Much has been made of the recent e-petition against the proposed imposition of "car tax as you go", signed by 1.5 million UK citizens and rising. The biggest surprise to most people was probably the fact that the government had created such a thing as an e-petitions page in the first place. Some people have been very excited by this revolution in e-democracy: at last there is something to stir the apathetic of this country to think and act politically, from the comfort of their armchairs. So let's look at what's been vexing the minds of the nation alongside car tax.
For Sam Kiss the government needed simply to make provisions for a free society. Sadly, by the close of that petition, she remained the only person willing to commit her name to such a proposition - surely a damning indictment on our sleepwalking into a police state? On the other hand, Roger Colwell urges us to join him in asking the government to consider security at airports - possibly suggesting he hasn't actually been on an aeroplane in the last 40 years.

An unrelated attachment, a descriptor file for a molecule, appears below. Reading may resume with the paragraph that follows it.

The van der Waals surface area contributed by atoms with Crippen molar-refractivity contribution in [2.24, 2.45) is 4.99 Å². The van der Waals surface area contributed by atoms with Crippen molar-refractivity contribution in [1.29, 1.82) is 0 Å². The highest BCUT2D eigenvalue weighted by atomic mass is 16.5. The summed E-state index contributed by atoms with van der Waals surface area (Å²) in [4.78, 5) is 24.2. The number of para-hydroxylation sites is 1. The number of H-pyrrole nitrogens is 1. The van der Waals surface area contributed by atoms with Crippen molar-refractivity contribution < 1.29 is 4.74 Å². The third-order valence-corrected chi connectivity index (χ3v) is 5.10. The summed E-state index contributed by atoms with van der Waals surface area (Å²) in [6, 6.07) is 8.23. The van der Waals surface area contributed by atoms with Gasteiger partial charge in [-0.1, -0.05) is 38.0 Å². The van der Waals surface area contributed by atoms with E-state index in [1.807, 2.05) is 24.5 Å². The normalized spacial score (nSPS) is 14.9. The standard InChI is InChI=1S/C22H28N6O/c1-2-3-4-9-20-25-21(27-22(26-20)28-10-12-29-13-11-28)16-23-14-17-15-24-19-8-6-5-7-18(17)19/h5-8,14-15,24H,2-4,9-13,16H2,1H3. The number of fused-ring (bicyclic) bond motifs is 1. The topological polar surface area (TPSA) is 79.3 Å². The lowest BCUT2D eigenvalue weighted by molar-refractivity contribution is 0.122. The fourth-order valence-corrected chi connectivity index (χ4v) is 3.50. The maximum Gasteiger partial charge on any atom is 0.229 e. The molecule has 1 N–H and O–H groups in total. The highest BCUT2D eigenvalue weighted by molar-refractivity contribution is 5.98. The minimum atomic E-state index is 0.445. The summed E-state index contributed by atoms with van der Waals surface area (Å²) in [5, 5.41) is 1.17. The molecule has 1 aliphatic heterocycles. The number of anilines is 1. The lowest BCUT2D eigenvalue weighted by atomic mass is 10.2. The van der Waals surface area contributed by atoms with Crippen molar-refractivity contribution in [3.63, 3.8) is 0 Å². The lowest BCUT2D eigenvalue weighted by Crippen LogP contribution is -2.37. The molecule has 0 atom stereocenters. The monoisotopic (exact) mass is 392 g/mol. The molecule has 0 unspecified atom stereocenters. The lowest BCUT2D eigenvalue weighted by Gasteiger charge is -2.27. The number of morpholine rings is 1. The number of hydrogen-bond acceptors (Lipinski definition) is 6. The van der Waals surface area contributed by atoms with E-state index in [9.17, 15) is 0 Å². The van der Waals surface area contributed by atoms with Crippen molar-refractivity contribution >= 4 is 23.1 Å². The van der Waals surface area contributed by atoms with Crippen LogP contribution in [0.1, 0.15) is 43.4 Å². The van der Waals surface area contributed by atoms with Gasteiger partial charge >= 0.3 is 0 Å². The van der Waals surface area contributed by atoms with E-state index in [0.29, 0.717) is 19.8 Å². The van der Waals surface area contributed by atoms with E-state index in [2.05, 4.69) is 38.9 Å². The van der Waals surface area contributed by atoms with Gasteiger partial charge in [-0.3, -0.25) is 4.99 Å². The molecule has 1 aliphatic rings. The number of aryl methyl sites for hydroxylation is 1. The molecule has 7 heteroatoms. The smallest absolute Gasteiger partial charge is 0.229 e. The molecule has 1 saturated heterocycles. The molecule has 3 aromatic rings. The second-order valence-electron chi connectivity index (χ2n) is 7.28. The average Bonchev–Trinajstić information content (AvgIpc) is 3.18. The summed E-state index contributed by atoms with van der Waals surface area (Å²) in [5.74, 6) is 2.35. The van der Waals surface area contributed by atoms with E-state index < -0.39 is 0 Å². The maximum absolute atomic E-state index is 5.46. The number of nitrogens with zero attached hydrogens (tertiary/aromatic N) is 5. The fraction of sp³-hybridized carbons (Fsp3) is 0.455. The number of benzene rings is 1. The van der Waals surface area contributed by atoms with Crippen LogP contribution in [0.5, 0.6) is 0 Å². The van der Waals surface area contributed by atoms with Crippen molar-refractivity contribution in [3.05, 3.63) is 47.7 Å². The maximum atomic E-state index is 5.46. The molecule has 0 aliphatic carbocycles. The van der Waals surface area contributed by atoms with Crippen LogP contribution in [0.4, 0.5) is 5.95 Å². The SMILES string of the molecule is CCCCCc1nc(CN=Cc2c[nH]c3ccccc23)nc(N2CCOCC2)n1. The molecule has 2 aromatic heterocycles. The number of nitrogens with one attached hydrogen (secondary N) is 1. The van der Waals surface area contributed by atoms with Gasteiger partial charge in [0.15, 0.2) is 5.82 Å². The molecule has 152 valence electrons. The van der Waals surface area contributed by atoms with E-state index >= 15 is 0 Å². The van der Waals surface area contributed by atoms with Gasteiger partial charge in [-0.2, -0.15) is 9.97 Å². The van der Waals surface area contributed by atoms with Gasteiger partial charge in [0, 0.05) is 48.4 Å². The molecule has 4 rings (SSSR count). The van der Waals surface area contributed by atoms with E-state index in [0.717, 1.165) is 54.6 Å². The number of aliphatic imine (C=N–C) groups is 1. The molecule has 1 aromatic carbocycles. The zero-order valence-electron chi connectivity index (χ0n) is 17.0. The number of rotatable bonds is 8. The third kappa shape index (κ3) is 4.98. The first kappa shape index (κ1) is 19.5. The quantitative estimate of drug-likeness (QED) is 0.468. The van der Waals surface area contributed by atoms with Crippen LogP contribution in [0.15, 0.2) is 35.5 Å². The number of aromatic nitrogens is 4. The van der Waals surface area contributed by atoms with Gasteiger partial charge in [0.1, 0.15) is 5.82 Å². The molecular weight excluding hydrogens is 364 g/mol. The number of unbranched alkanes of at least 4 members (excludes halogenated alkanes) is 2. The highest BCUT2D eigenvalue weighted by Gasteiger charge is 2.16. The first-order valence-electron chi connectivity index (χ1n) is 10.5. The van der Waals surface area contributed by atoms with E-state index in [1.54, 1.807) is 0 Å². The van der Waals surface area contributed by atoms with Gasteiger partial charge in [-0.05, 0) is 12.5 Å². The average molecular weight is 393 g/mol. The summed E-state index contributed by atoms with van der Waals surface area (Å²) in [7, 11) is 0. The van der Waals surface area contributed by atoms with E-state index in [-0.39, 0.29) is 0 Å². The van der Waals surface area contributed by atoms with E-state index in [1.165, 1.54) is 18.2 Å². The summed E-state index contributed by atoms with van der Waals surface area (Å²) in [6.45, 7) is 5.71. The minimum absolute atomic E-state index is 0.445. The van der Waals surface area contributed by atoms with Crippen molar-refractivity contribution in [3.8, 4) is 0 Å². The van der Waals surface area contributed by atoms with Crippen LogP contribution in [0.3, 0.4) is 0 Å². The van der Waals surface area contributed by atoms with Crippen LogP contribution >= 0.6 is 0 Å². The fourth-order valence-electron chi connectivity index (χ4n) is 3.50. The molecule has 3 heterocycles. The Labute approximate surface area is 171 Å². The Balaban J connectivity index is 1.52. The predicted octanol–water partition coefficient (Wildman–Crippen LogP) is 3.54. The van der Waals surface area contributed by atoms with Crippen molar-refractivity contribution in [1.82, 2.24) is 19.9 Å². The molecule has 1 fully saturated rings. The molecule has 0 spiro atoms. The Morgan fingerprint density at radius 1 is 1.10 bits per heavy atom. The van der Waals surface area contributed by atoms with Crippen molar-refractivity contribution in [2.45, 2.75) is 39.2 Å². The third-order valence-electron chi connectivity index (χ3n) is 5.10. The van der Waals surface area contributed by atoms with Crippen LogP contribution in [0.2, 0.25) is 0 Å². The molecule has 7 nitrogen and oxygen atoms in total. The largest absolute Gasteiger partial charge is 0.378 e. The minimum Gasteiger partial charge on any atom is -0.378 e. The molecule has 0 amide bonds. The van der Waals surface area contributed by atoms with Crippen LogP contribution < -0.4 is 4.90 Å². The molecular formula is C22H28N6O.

But this is not merely the preserve of the foolish. Nick Bloom managed to convince 2,556 people to sign up to support his proposition that We the undersigned petition the Prime Minister to prevail on the Civil Aviation Authority not to ignore the findings of its consultation with General Aviation on the mandatory imposition of Mode S equipment.
Similarly, 2,174 people were confident enough to put their names to support the proposal that We the undersigned petition the Prime Minister to get the Health Service and medical profession to accept the WHO classification of ME/CFS as an organic neurological disorder and not as a psychosocial syndrome.
All in all, some 3209 petitions are currently live on the site, covering everything from petitioning the PM to make it compulsory... to employ a Traffic Warden in busy east coast holiday resorts through to asking him to help stop the satalite [sic] company from rubbishing scottish affairs.
Perhaps my favourite is Tim Ireland's proposal that We the undersigned petition the Prime Minister to stand on his head and juggle ice-cream. Disappointingly, for the future of the country, that particular sentiment was 3,564 times more popular than making provision for a free society.
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